The vet also felt that drawing blood at the current time rather than out in the field when an episode was taking place would yield no useful information. She did refer us to two specialists, one in Madison, WI and the other in Buffalo Grove, IL (admitting her unfamiliarity with the situation) and said if we decided to make an appointment, they would definitely rerun any blood work she had done anyway.
We've also considered taking Bonnie to a different vet, one near the area of the clubs where we hunt, thinking that vet might be more familiar with this type of situation and more familiar with bird dogs in general.
We've been in contact with Bonnie's breeders and they have never had any similar experience. Bonnie exercises regularly for an hour or more and has no problems then.
For some reason it has happened only out in the field, at two different clubs.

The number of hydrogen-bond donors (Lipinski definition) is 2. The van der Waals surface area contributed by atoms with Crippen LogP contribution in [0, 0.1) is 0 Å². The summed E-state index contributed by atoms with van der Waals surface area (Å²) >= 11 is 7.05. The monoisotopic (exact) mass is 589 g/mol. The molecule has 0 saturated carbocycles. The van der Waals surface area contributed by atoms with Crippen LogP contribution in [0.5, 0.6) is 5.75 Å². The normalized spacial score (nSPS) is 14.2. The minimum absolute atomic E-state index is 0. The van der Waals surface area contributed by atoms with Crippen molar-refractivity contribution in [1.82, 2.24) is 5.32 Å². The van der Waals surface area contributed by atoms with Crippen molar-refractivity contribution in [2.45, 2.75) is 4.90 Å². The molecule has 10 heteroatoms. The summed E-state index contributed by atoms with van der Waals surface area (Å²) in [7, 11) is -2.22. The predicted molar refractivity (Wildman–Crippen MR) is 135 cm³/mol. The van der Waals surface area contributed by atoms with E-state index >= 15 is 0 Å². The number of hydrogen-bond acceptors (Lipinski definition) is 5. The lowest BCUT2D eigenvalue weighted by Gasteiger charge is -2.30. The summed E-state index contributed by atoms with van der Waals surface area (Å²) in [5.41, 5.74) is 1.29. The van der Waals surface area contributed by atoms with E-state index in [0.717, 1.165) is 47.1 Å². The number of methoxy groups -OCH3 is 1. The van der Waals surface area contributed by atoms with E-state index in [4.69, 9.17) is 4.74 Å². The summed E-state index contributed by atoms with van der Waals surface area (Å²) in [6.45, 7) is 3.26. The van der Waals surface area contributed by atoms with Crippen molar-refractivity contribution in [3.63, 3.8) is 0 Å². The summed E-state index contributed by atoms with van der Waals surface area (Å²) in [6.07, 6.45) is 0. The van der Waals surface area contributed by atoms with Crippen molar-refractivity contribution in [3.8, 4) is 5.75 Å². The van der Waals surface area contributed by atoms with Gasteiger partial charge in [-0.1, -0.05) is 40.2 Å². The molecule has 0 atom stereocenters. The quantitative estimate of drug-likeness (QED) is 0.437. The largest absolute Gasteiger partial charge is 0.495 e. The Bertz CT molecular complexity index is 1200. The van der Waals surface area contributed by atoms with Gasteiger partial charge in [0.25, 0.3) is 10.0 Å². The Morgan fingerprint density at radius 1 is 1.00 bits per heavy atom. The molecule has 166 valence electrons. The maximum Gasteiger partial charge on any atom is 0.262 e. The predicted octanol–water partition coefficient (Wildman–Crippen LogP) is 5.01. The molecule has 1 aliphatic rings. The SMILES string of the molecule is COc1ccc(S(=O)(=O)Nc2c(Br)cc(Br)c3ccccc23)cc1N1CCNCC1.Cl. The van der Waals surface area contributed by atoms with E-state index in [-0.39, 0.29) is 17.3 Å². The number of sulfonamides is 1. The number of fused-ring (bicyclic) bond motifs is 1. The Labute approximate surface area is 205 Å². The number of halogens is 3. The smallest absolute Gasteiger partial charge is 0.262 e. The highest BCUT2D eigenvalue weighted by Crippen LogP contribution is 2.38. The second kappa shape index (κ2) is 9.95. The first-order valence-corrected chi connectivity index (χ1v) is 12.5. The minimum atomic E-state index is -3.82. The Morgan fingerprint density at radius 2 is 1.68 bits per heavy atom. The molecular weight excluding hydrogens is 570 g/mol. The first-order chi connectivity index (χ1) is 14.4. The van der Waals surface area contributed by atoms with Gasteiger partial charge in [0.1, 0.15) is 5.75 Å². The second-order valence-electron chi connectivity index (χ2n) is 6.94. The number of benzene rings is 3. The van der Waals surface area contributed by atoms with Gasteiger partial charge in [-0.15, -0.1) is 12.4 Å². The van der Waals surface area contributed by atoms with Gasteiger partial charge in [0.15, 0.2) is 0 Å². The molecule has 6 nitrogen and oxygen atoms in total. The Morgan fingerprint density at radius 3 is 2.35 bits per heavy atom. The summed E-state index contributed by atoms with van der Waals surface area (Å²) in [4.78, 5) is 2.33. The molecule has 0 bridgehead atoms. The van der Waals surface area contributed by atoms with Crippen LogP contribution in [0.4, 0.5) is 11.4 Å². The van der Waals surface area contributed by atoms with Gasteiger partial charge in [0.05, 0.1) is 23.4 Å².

Thank you for any input you can offer.
The first thing I would do is get a different veterinarian. Treatment plans for seizure problems begin with a good diagnostic workup. This includes a complete physical exam and blood and urine analysis., followed by a visit to a veterinary neurologist.
This certainly could be
a low blood sugar issue but the only real way to know that is by ruling out all other possible causes. The only time you are likely to get a low blood sugar reading on seizuring dogs is if you can get a blood sample as the dog is having a seizure in the field. By the time the dog is back on its feet the blood glucose has risen to a level that restores muscle function and values will be in the normal range.
My last pointer suffered from hypoglycemia and I had a hard time managing her. I finally just resorted to stopping and giving her glucose (honey) orally when she started to show any signs of lack of coordination.